|US4737761 *||24 Jun 1986||12 Apr 1988||Compagnie Generale Des Etablissements Michelin||Feeding of electrical energy to circuits on a wheel for a tire-monitoring device|
|US4758969 *||10 Feb 1986||19 Jul 1988||Precision Mecanique Labinal||Device for measuring brake temperatures and tire pressure on sets of wheels of vehicles and in particular aircraft|
|US5029468 *||14 Dec 1988||9 Jul 1991||Compagnie Generale Des Etablissements Michelin - Michelin & Cie||Elements necessary for the excitation and the monitoring of wheel modules in a system for monitoring the wheels of a vehicle|
|US5050110 *||12 Dec 1989||17 Sep 1991||Bayerische Motoren Werke Ag||Process and mechanism for determining the effective air temperature in at least one pneumatic tire of a vehicle|
|US5071259 *||9 Mar 1989||10 Dec 1991||Robert Bosch Gmbh||Sensor for measuring the pressure and temperature of tires|
|US5189391 *||12 Sep 1990||23 Feb 1993||WABCO Westinghouse Fahrzugbremsen GmbH||Method for the surveillance of a brake device in regard to overload|
|US5193387 *||13 Aug 1991||16 Mar 1993||Bridgestone Corporation||Tire-interior monitoring apparatus|
|US5228337 *||2 Jan 1992||20 Jul 1993||Westland Aerostructures, Ltd.||Tire pressure and temperature measurement system|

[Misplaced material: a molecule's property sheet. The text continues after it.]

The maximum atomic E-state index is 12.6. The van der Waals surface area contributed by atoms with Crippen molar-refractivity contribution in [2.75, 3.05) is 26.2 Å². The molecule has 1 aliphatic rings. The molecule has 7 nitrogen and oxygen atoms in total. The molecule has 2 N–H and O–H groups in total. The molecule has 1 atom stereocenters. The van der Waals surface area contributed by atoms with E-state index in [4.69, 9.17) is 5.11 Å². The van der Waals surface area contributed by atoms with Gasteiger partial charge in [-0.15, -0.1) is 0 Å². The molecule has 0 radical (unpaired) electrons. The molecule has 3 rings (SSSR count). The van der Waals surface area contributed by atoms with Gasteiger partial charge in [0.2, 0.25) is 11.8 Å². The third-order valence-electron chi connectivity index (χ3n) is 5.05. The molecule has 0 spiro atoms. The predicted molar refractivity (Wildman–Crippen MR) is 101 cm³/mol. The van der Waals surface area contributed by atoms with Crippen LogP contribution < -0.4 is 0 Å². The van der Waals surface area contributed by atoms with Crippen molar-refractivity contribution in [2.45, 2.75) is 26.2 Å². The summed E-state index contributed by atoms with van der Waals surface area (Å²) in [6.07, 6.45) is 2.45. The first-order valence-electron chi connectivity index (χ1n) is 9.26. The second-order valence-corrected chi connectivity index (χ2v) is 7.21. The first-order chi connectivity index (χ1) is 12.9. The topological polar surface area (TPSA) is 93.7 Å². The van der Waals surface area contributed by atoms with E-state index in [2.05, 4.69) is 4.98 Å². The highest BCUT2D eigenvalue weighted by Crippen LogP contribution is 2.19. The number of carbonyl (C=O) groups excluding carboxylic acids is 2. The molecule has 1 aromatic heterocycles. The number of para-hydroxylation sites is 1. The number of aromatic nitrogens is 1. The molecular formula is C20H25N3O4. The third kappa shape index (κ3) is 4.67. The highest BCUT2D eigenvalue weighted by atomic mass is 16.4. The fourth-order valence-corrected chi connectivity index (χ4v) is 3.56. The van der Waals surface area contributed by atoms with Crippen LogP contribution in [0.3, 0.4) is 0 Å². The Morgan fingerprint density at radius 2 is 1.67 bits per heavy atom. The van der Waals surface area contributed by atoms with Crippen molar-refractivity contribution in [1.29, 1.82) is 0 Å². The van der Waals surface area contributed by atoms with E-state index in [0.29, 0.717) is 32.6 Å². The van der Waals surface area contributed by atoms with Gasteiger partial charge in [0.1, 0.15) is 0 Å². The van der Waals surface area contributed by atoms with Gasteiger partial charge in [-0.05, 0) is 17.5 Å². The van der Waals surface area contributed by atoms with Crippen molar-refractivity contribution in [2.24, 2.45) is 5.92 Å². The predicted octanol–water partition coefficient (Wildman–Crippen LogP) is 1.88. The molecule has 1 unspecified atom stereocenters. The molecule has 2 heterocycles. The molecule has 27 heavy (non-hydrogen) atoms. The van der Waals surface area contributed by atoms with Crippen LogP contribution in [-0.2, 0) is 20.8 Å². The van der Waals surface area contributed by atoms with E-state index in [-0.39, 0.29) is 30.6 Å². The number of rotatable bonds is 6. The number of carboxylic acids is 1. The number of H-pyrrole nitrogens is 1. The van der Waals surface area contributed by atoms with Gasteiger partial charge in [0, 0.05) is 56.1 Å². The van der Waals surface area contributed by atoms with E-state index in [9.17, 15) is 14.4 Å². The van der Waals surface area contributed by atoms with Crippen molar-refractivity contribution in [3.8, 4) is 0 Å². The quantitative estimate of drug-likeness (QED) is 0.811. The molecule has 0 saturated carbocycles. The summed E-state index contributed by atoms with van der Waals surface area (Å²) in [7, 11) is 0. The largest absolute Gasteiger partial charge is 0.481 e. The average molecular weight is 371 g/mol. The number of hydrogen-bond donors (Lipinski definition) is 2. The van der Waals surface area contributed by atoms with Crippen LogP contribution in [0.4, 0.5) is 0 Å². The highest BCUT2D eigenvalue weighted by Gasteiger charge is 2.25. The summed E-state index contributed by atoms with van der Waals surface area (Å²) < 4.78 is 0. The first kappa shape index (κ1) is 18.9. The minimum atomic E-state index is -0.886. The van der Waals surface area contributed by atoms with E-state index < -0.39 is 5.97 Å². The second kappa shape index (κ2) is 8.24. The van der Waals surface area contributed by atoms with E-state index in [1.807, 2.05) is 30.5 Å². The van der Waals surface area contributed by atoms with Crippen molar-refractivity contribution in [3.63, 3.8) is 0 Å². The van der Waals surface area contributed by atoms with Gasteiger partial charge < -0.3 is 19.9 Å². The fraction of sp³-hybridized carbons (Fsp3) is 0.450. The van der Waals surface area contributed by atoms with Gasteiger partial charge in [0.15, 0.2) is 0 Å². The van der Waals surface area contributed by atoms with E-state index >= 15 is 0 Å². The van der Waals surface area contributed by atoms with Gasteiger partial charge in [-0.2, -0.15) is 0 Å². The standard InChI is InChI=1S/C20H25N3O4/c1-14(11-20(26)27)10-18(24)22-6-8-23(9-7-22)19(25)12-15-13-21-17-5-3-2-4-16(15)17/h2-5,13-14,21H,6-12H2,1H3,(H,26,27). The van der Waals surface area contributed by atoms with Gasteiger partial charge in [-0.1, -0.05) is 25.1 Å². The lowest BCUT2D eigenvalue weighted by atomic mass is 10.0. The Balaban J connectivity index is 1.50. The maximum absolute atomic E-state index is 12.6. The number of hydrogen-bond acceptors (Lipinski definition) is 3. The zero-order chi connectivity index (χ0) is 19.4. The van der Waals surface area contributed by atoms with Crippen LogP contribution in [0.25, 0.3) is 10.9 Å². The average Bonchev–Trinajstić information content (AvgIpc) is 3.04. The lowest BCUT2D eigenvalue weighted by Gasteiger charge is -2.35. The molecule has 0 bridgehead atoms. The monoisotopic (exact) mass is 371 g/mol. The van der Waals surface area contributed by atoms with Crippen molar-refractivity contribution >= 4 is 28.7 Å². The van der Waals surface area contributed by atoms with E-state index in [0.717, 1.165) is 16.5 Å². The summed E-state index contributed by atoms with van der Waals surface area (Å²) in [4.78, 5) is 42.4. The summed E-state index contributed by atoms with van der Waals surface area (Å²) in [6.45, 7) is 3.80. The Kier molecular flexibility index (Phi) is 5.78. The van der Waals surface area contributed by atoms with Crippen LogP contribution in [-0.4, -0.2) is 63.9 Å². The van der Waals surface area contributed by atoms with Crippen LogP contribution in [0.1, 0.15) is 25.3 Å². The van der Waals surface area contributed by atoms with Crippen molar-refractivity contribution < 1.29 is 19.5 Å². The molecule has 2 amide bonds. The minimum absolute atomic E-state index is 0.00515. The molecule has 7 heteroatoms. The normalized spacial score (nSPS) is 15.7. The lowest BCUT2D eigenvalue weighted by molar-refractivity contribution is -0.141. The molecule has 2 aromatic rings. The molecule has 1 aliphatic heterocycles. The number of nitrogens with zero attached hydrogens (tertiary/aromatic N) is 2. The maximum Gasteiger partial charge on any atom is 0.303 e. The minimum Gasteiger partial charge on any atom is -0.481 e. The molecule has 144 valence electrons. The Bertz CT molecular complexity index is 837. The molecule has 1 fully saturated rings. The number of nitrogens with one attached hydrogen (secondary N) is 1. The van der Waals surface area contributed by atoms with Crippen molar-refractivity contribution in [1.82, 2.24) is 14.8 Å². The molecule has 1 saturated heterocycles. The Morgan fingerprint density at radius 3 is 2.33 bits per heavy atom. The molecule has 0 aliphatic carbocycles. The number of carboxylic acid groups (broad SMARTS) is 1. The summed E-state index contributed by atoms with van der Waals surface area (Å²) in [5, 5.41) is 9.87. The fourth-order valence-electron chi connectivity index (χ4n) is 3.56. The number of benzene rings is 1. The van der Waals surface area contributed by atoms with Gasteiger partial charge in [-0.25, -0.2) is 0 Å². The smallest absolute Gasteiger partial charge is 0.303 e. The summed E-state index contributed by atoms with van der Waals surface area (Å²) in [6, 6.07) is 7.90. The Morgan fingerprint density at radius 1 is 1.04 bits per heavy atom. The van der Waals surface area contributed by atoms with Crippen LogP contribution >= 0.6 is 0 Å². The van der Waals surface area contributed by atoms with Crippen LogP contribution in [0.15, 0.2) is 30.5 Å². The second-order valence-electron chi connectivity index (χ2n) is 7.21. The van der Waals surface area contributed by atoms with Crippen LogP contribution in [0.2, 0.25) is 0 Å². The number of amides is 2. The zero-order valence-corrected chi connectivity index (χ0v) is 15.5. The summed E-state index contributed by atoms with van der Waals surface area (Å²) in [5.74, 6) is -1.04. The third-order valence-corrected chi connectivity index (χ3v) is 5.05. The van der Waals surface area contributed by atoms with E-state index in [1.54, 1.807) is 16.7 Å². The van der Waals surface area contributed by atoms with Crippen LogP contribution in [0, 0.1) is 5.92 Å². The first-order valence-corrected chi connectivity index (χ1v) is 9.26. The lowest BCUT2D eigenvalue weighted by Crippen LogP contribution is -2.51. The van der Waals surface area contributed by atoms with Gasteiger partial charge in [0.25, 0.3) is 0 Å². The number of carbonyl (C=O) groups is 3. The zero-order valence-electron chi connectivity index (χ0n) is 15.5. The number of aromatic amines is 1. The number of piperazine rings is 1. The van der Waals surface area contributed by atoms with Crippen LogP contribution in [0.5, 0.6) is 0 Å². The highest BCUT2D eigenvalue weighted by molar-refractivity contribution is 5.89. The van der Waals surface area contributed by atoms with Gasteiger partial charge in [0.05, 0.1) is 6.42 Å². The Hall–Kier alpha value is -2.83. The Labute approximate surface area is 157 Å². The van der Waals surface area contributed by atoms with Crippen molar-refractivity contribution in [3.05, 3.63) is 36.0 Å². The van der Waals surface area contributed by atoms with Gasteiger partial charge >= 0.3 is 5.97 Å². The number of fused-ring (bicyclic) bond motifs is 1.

|US5274355 *||5 Feb 1992||28 Dec 1993||Louis Galan||System for monitoring pressure and temperature of pneumatic tires on a moving vehicle|
|DE2522556A1 *||22 May 1975||9 Dec 1976||Bosch Gmbh Robert||Motor vehicle wheel and tyre temp. monitor - has magnetically coupled sensors and pick-up with electronic warning circuit|
|DE3813494A1 *||22 Apr 1988||9 Nov 1989||Bayerische Motoren Werke Ag||Device for determining the temperature of periodically moved motor-vehicle components|
|DE3941509A1 *||15 Dec 1989||21 Jun 1990||Bridgestone Corp||Air pressure warning appts. for vehicle tyres - has wheel-mounted resonator output decoded for two levels, with logic evaluation on vehicle|
|DE4006885A1 *||5 Mar 1990||11 Oct 1990||Siemens Ag||Contactless temp. measurement sensor esp. for vehicle brake discs - has LC combination on disc inductively coupled to fixed transmitter during measurement periods|
|GB2108304A *||Title not available|
|JPH02162222A *||Title not available|
|WO1993002874A1 *||8 Jul 1992||18 Feb 1993||Michelin & Cie||Resilient attachment of an antenna to a support in a tyre monitoring device|
|1||Patent Abstracts of Japan Grp P1103, vol. 14, No. 419 "Warning Apparatus for Pressure-Reduction of Inner Pressure of Tire" Hodate Abs pub. date Sep. 10, 1990 (2-162222).|
|2||*||Patent Abstracts of Japan Grp P1103, vol. 14, No. 419 Warning Apparatus for Pressure Reduction of Inner Pressure of Tire Hodate Abs pub. date Sep. 10, 1990 & JP 02162222 A|
|Citing Patent||Filing date||Publication date||Applicant||Title|
|US6094979 *||27 Oct 1999||1 Aug 2000||Haslett; Roland A.||Flat tire sensor|
|US6581728||8 Feb 2001||24 Jun 2003||Volvo Trucks North America, Inc.||Brake shoe proximity sensor|